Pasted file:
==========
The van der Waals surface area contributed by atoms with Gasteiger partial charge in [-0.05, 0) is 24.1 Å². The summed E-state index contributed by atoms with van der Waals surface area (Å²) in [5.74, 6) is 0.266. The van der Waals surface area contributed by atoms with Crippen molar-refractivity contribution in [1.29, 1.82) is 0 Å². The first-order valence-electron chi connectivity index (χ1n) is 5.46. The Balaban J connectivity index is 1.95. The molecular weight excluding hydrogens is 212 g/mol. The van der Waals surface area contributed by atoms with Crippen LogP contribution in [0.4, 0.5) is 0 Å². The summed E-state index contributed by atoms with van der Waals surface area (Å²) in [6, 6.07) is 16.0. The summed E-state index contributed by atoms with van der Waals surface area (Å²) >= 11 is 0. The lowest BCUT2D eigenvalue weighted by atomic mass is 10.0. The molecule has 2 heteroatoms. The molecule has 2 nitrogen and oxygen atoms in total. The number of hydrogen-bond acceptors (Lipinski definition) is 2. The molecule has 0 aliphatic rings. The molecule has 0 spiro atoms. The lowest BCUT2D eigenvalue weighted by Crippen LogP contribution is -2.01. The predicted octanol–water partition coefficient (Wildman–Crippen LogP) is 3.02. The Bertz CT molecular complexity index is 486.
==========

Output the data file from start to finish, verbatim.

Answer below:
The van der Waals surface area contributed by atoms with Gasteiger partial charge in [-0.05, 0) is 24.1 Å². The summed E-state index contributed by atoms with van der Waals surface area (Å²) in [5.74, 6) is 0.266. The van der Waals surface area contributed by atoms with Crippen molar-refractivity contribution in [1.29, 1.82) is 0 Å². The first-order valence-electron chi connectivity index (χ1n) is 5.46. The Balaban J connectivity index is 1.95. The molecular weight excluding hydrogens is 212 g/mol. The van der Waals surface area contributed by atoms with Crippen LogP contribution in [0.4, 0.5) is 0 Å². The summed E-state index contributed by atoms with van der Waals surface area (Å²) in [6, 6.07) is 16.0. The summed E-state index contributed by atoms with van der Waals surface area (Å²) >= 11 is 0. The lowest BCUT2D eigenvalue weighted by atomic mass is 10.0. The molecule has 2 heteroatoms. The molecule has 2 nitrogen and oxygen atoms in total. The number of hydrogen-bond acceptors (Lipinski definition) is 2. The molecule has 0 aliphatic rings. The molecule has 0 spiro atoms. The lowest BCUT2D eigenvalue weighted by Crippen LogP contribution is -2.01. The predicted octanol–water partition coefficient (Wildman–Crippen LogP) is 3.02. The Bertz CT molecular complexity index is 486.